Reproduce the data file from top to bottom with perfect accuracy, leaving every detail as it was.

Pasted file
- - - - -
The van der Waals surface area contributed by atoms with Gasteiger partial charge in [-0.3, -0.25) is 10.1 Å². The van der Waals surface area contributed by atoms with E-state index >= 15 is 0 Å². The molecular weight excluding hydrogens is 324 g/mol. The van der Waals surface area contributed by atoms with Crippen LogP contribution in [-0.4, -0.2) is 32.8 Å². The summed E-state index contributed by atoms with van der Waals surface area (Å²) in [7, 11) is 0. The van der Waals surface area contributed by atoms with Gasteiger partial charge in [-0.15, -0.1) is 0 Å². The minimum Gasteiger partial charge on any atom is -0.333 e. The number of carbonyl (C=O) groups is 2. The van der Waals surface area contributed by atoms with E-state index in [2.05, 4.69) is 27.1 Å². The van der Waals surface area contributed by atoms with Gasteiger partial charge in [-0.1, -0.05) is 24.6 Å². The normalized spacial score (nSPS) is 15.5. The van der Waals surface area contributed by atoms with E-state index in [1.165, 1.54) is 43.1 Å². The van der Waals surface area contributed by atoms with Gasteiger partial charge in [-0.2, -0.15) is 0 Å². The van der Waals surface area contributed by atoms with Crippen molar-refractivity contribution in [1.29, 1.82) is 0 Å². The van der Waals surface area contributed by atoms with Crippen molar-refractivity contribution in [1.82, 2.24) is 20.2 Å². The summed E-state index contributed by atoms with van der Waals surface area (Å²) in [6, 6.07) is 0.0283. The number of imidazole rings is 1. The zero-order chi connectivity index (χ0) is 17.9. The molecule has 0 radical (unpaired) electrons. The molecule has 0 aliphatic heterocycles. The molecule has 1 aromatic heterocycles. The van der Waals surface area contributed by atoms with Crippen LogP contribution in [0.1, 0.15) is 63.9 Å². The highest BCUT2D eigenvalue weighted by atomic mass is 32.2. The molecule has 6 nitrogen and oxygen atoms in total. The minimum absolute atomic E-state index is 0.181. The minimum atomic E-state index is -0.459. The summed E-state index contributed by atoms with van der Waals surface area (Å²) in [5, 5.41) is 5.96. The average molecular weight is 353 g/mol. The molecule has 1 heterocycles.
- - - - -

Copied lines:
The van der Waals surface area contributed by atoms with Gasteiger partial charge in [-0.3, -0.25) is 10.1 Å². The van der Waals surface area contributed by atoms with E-state index >= 15 is 0 Å². The molecular weight excluding hydrogens is 324 g/mol. The van der Waals surface area contributed by atoms with Crippen LogP contribution in [-0.4, -0.2) is 32.8 Å². The summed E-state index contributed by atoms with van der Waals surface area (Å²) in [7, 11) is 0. The van der Waals surface area contributed by atoms with Gasteiger partial charge in [-0.15, -0.1) is 0 Å². The minimum Gasteiger partial charge on any atom is -0.333 e. The number of carbonyl (C=O) groups is 2. The van der Waals surface area contributed by atoms with E-state index in [2.05, 4.69) is 27.1 Å². The van der Waals surface area contributed by atoms with Gasteiger partial charge in [-0.1, -0.05) is 24.6 Å². The normalized spacial score (nSPS) is 15.5. The van der Waals surface area contributed by atoms with E-state index in [1.165, 1.54) is 43.1 Å². The van der Waals surface area contributed by atoms with Gasteiger partial charge in [-0.2, -0.15) is 0 Å². The van der Waals surface area contributed by atoms with Crippen molar-refractivity contribution in [1.29, 1.82) is 0 Å². The van der Waals surface area contributed by atoms with Crippen molar-refractivity contribution in [1.82, 2.24) is 20.2 Å². The summed E-state index contributed by atoms with van der Waals surface area (Å²) in [6, 6.07) is 0.0283. The number of imidazole rings is 1. The zero-order chi connectivity index (χ0) is 17.9. The molecule has 0 radical (unpaired) electrons. The molecule has 0 aliphatic heterocycles. The molecule has 1 aromatic heterocycles. The van der Waals surface area contributed by atoms with Crippen LogP contribution in [0.1, 0.15) is 63.9 Å². The highest BCUT2D eigenvalue weighted by atomic mass is 32.2. The molecule has 6 nitrogen and oxygen atoms in total. The minimum absolute atomic E-state index is 0.181. The minimum atomic E-state index is -0.459. The summed E-state index contributed by atoms with van der Waals surface area (Å²) in [5, 5.41) is 5.96. The average molecular weight is 353 g/mol. The molecule has 1 heterocycles.